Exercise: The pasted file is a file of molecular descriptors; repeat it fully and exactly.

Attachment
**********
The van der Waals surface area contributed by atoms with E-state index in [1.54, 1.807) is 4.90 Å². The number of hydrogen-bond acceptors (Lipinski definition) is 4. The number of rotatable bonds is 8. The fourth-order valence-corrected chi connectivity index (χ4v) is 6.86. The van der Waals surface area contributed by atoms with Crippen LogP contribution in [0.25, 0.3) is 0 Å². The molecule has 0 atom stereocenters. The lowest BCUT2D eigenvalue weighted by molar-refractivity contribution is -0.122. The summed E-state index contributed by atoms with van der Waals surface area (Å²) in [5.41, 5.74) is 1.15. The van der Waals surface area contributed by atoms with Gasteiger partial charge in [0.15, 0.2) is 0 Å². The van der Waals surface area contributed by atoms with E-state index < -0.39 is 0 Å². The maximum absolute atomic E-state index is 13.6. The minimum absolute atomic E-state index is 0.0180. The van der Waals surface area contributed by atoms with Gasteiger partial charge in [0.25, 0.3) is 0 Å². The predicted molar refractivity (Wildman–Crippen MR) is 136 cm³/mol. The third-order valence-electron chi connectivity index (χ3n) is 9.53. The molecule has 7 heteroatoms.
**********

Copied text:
The van der Waals surface area contributed by atoms with E-state index in [1.54, 1.807) is 4.90 Å². The number of hydrogen-bond acceptors (Lipinski definition) is 4. The number of rotatable bonds is 8. The fourth-order valence-corrected chi connectivity index (χ4v) is 6.86. The van der Waals surface area contributed by atoms with Crippen LogP contribution in [0.25, 0.3) is 0 Å². The molecule has 0 atom stereocenters. The lowest BCUT2D eigenvalue weighted by molar-refractivity contribution is -0.122. The summed E-state index contributed by atoms with van der Waals surface area (Å²) in [5.41, 5.74) is 1.15. The van der Waals surface area contributed by atoms with Gasteiger partial charge in [0.15, 0.2) is 0 Å². The van der Waals surface area contributed by atoms with E-state index < -0.39 is 0 Å². The maximum absolute atomic E-state index is 13.6. The minimum absolute atomic E-state index is 0.0180. The van der Waals surface area contributed by atoms with Gasteiger partial charge in [0.25, 0.3) is 0 Å². The predicted molar refractivity (Wildman–Crippen MR) is 136 cm³/mol. The third-order valence-electron chi connectivity index (χ3n) is 9.53. The molecule has 7 heteroatoms.